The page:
We need to evolve as well.

Just for the record, paragraph 6-1 of FM 3-24 states:

Success in counterinsurgency (COIN) operations requires establishing a legitimate government supported by the people and able to address the fundamental causes that insurgents use to gain support.

Perhaps the problem isn't necessarily with 3-24 after all...


Please know that I respect your insights... but I submit that the reason we fail in Iraq and Afghanistan isn't due to a "(mis)understanding of insurgency itself... or (mis)appreciation of "strategic context" ... but a faulty cognitive framework. Our failure to understand is based on our unquestioned assumption that the state and the nature of state authority over its subjects, evolves similarly across cultural frontiers. We have come to accept and embrace the state as the embodiment of all groups and government as the personification of the general will. We enthusiastically embrace the notion that the state functions as the determinant of all forms of social organization and arbiter of the private lives of individuals.

I submit that the "state" has evolved differently under Islamic conquest cultures (Arab, Persian, Ottoman, Central Asia (Afghanistan). State formation and administration under the Prophet Mohammed, Caliphates in Baghdad, Syria or Al Andalusia, Ottoman Empire, and present day Afghanistan has hasn't changed much over the millenia. Even today, the inhabitants of a province ceded by one sovereign to another insist that their individual rights, their local institutions, the franchise and privileges of their corporate bodies - all the features of their social life - remain unaffected by regime change. If change in the relationship is sought by the new sovereign, a renegotiation of the social contract commences in which fighting is a form of negotiation. We witnessed the same process play itself out in Iraq but sought to hide this fact by spin doctering and story telling.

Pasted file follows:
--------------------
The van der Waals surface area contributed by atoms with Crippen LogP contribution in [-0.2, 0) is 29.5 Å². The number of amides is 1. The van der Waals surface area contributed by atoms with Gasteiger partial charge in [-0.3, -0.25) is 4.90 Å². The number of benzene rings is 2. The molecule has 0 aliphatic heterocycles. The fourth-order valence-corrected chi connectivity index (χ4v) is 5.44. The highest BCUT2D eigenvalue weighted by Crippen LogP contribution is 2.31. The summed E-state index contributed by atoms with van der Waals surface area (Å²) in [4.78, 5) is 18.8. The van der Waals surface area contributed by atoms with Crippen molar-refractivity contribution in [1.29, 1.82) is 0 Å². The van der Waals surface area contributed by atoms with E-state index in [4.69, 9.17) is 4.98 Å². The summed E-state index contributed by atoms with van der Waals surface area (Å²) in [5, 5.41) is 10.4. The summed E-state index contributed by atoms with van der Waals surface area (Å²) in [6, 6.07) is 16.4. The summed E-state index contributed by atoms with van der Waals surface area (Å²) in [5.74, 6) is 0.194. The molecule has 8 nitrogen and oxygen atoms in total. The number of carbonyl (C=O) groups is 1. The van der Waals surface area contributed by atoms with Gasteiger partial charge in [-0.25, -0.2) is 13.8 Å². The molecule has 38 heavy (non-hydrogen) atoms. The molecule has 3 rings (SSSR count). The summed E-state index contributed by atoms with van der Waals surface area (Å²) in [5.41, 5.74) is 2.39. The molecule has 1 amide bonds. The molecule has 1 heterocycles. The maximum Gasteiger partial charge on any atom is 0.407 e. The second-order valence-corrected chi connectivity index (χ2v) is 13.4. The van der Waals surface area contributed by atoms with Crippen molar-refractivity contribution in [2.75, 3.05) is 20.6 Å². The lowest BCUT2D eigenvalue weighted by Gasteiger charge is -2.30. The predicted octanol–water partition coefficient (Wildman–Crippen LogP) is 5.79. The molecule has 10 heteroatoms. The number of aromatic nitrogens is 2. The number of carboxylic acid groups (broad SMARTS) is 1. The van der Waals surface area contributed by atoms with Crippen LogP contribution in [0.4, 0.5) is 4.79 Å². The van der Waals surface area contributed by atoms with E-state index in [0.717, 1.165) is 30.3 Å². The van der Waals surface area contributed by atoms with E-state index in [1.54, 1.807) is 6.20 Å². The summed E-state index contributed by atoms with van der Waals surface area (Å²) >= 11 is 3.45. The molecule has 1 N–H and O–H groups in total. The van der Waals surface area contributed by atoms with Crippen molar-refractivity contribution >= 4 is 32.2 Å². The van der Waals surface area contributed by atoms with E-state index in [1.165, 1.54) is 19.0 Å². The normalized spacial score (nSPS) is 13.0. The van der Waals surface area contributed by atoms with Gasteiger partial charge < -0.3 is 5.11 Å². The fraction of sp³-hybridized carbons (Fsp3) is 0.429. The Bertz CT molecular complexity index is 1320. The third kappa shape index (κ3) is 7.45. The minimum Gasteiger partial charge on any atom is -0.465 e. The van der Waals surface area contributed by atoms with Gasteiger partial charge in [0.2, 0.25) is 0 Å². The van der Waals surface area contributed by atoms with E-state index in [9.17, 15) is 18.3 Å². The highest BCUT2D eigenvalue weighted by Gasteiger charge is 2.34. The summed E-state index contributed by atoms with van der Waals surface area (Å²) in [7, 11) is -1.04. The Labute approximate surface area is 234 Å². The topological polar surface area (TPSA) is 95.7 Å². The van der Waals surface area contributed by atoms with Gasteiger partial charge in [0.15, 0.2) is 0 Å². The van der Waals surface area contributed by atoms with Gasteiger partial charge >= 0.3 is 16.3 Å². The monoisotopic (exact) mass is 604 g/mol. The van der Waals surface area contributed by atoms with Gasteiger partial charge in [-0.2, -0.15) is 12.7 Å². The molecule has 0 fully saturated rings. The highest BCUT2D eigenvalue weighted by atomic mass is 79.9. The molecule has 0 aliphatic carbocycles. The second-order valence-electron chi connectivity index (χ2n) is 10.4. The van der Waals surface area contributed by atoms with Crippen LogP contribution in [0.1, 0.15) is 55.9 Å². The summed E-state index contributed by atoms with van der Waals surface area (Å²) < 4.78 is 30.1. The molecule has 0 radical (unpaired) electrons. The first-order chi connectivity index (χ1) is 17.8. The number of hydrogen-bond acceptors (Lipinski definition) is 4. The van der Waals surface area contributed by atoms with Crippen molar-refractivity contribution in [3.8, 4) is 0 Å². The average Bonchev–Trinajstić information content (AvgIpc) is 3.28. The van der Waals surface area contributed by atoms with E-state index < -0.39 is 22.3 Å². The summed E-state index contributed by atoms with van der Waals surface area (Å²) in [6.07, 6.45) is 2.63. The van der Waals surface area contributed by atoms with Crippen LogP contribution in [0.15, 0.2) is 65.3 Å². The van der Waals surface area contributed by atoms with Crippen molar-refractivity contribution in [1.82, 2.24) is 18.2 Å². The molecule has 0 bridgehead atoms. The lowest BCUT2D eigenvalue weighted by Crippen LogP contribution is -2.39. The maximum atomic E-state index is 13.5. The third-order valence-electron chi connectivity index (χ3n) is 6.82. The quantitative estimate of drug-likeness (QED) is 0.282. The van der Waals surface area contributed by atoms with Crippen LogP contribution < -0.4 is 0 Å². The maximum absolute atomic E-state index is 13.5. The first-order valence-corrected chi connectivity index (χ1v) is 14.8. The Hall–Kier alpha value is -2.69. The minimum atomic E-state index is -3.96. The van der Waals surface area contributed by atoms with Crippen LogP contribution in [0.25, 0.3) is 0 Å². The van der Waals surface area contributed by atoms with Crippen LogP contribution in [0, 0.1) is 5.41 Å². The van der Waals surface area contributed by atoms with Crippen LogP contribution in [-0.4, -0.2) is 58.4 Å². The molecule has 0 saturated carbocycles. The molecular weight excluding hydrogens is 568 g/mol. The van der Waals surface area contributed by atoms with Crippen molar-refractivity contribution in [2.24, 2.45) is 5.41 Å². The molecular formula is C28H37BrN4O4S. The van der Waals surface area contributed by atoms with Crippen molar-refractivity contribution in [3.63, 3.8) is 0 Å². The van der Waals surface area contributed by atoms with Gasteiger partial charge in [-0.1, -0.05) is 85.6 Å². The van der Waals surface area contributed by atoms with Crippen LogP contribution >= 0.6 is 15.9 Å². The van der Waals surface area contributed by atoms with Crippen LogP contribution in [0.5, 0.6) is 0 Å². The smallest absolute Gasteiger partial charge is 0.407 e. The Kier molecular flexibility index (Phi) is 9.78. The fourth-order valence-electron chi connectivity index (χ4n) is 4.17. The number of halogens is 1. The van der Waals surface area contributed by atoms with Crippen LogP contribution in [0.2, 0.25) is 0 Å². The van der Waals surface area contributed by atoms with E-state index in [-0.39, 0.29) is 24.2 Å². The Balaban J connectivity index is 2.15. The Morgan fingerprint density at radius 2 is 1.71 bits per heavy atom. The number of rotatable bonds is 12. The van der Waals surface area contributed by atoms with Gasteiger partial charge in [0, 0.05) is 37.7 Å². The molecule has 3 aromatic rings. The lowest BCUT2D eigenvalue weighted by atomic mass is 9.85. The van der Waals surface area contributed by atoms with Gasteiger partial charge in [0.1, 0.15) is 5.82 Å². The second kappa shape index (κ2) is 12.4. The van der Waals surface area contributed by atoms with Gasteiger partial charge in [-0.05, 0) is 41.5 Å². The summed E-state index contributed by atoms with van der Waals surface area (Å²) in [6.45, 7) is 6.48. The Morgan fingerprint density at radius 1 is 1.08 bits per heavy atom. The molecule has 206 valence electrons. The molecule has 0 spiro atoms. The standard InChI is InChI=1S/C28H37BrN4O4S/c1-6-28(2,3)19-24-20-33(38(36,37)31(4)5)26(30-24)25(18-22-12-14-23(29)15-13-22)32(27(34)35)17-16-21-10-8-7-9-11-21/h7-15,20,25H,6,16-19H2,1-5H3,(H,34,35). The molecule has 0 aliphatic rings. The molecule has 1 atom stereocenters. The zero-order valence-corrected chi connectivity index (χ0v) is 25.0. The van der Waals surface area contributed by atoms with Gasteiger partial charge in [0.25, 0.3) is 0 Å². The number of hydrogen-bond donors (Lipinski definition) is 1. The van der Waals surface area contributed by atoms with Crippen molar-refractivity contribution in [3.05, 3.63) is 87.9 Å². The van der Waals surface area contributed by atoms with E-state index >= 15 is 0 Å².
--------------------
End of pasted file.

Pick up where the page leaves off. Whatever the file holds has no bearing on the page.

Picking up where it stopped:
In the above cited paradigm, "illegitimate governance" assumes a much different form. You are legitimate by the mere fact that you exist. You are illegitimate if you seek to impose a strong central government that encroaches on the autonomy and sovereignty of its subjects. Inclusion takes on a different meaning in a system in which the sovereignty merely means
"superiority"... a quality which belongs to the authority set above all others but that has no true superior in the temporal hierarchy of village, town and city. The rights and authority of the Karzai government are different in kind from other rights exercised by the village, town or city which are below it but it is not regarded as the source and author of these rights and authority. In an Islamic Republic, the only higher authority and legitimating source of constitutional authority is God. We keep asking ourselves why the Taliban seem to possess so much credibility and legitimacy in the valley... Hmmm...

The Karzai administration is not a sham of a government... it's survival strategy is an expression of much older forms of governance. Check out how the Amir Abd al-Rahman III who ruled Cordoba in Al-Andalus from 912 to 961 C.E. governed and you'll find little difference in how the Karzai administration seeks to embrace, build and manage coalitions of "sovereign" groups. Selecting the Amir's district and provincial governors is as old as Arab, Persian, Astan governance itself.

We seek to create a more inclusive union in Afghanistan? Like it or not, if we seek to be more inclusive, someone will have to identify, resource, allocate and manage patronage appropriately. Do we actually believe that the Maliki government in Iraq acted differently? What the hell do we think the Awakening or Sons of Iraq was all about?